Every great western has a duel, and there's a showdown at the center of Brad Pitt's new movie about gunslinger Jesse James. The struggle hinged on the film's tone and length -- at one point its running time was more than three hours -- according to several people close to the production.
But running time wasn't the main issue. The thornier challenge was to come up with a cut of "The Assassination of Jesse James by the Coward Robert Ford" that satisfied audiences and Warner Bros., the studio making and distributing the film. At one point there were competing versions -- one from writer-director Andrew Dominik and another from producer and star Pitt, according to a person familiar with the making of the movie. It's unclear which version of the film will be released.
Warner Bros. only recently announced a Sept. 21 release date for "Jesse James," about two years after it was filmed. (In the time since, Pitt has had daughter Shiloh Nouvel and completed two other movies, "Ocean's 13" and "The Curious Case of Benjamin Button." "Ocean's" will be in theaters more than three months before "Jesse James.")
Adapted from the novel by Ron Hansen, the film follows the last heist committed by James (Pitt), and Ford's (Casey Affleck) devoted and then vengeful relationship with the legendary outlaw.
Dominik, a New Zealand filmmaker who rose to prominence with the 2000 crime drama "Chopper" starring Eric Bana, wanted to deliver a dark, contemplative examination of fame and infamy, in the spirit of director Terrence Malick ("The New World"), according to several people familiar with the production. The studio, on the other hand, wanted less contemplation and more action, closer to Clint Eastwood's filmmaking style, sources said. (Dominik, Pitt and Affleck declined interview requests.)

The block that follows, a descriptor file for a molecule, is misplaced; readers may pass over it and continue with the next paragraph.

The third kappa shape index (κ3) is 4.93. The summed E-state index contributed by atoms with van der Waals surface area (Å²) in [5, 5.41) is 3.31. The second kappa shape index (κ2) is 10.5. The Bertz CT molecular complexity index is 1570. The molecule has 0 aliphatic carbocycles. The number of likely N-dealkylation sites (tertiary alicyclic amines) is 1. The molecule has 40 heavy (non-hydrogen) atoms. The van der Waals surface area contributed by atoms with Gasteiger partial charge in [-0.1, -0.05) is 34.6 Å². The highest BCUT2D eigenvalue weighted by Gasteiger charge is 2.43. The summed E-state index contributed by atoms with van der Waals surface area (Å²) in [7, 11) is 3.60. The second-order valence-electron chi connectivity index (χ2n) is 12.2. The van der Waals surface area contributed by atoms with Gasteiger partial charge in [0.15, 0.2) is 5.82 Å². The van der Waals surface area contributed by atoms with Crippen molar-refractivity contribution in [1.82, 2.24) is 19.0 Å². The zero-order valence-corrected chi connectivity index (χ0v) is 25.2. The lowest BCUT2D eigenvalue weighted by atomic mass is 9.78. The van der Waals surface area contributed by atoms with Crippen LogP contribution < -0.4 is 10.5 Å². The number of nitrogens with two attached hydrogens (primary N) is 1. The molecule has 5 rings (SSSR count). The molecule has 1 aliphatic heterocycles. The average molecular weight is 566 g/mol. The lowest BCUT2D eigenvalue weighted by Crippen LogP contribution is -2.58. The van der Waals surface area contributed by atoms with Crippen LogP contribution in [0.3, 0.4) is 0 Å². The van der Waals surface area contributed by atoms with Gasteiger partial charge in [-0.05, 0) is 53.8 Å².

Various versions of the film were assembled and tested, with Pitt, producer Ridley Scott ("Gladiator") and editor Michael Kahn ("Saving Private Ryan") either overseeing new cuts of the film or suggesting revisions, according to people familiar with the process.
Early test scores were poor, but some who have seen the film say the performances by Pitt and especially Affleck are among the best in their careers.
One otherwise favorable review of a research screening posted on the website www.aintitcoolnews.com said, "I see one serious problem with this film. A major studio made it. This film isn't for everyone. This isn't 'Tombstone,' it's not an action-packed Western."
In a statement last week, Warner Bros. said that the version being released this fall "is true to the source material and in keeping with the creative vision of its filmmakers. We do not comment on the internal creative process of bringing a picture to the screen, but the goal of both the studio and the filmmakers is to deliver the best film possible.... We are all very pleased with the picture we are bringing to theaters this fall."
Modestly budgeted at around $30 million, "Jesse James" is one of several Warner Bros. films facing problems in the editing room. Some half-dozen different cuts of the $50-million Bana-Drew Barrymore romantic comedy "Lucky You" have failed to wow preview audiences, and the studio is now cutting back on its marketing push for the film, which opens Friday opposite "Spider-Man 3," according to a person familiar with the production. The studio also has reshot approximately 50 pages for the Nicole Kidman movie "The Invasion," replacing original director Oliver Hirschbiegel with James McTeigue, with new screenplay pages written by Larry and Andy Wachowski ("The Matrix").
Yet as Warner Bros. knows, difficult productions do not always mean death at the box office. The studio (and some cast and crew) clashed with "Lake House" director Alejandro Agresti, but when it came out last summer, the $40-million film grossed more than $100 million worldwide.